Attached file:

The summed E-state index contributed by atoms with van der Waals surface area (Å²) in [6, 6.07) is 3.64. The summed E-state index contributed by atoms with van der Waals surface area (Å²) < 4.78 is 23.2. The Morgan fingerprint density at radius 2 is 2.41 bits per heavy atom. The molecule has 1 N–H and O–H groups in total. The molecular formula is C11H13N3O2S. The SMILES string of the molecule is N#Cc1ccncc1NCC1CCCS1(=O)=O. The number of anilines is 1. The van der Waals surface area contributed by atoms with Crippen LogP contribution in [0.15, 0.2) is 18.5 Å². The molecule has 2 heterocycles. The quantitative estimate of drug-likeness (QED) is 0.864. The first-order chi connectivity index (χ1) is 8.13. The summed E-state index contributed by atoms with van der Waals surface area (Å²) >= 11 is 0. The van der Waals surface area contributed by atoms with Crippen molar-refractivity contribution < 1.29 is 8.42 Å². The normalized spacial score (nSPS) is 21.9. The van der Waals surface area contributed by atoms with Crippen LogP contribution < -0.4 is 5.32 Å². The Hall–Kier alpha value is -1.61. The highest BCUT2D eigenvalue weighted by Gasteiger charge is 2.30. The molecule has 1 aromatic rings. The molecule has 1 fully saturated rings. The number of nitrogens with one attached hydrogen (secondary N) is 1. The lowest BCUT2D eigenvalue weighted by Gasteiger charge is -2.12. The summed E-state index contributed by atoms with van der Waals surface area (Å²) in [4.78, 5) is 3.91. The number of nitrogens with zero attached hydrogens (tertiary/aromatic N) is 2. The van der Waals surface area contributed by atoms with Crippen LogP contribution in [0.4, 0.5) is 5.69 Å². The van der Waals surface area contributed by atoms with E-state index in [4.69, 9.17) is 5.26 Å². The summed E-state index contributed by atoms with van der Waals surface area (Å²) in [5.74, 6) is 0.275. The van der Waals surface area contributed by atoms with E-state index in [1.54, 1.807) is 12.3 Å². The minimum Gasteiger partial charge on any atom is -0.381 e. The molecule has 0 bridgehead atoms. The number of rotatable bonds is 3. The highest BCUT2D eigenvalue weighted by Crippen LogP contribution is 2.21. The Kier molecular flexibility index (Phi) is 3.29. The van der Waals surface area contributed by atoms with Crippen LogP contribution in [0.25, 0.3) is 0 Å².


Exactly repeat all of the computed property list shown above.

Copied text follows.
The summed E-state index contributed by atoms with van der Waals surface area (Å²) in [6, 6.07) is 3.64. The summed E-state index contributed by atoms with van der Waals surface area (Å²) < 4.78 is 23.2. The Morgan fingerprint density at radius 2 is 2.41 bits per heavy atom. The molecule has 1 N–H and O–H groups in total. The molecular formula is C11H13N3O2S. The SMILES string of the molecule is N#Cc1ccncc1NCC1CCCS1(=O)=O. The number of anilines is 1. The van der Waals surface area contributed by atoms with Crippen LogP contribution in [0.15, 0.2) is 18.5 Å². The molecule has 2 heterocycles. The quantitative estimate of drug-likeness (QED) is 0.864. The first-order chi connectivity index (χ1) is 8.13. The summed E-state index contributed by atoms with van der Waals surface area (Å²) >= 11 is 0. The van der Waals surface area contributed by atoms with Crippen molar-refractivity contribution < 1.29 is 8.42 Å². The normalized spacial score (nSPS) is 21.9. The van der Waals surface area contributed by atoms with Crippen LogP contribution < -0.4 is 5.32 Å². The Hall–Kier alpha value is -1.61. The highest BCUT2D eigenvalue weighted by Gasteiger charge is 2.30. The molecule has 1 aromatic rings. The molecule has 1 fully saturated rings. The number of nitrogens with one attached hydrogen (secondary N) is 1. The lowest BCUT2D eigenvalue weighted by Gasteiger charge is -2.12. The summed E-state index contributed by atoms with van der Waals surface area (Å²) in [4.78, 5) is 3.91. The number of nitrogens with zero attached hydrogens (tertiary/aromatic N) is 2. The van der Waals surface area contributed by atoms with Crippen LogP contribution in [0.4, 0.5) is 5.69 Å². The van der Waals surface area contributed by atoms with E-state index in [4.69, 9.17) is 5.26 Å². The summed E-state index contributed by atoms with van der Waals surface area (Å²) in [5.74, 6) is 0.275. The van der Waals surface area contributed by atoms with E-state index in [1.54, 1.807) is 12.3 Å². The minimum Gasteiger partial charge on any atom is -0.381 e. The molecule has 0 bridgehead atoms. The number of rotatable bonds is 3. The highest BCUT2D eigenvalue weighted by Crippen LogP contribution is 2.21. The Kier molecular flexibility index (Phi) is 3.29. The van der Waals surface area contributed by atoms with Crippen LogP contribution in [0.25, 0.3) is 0 Å².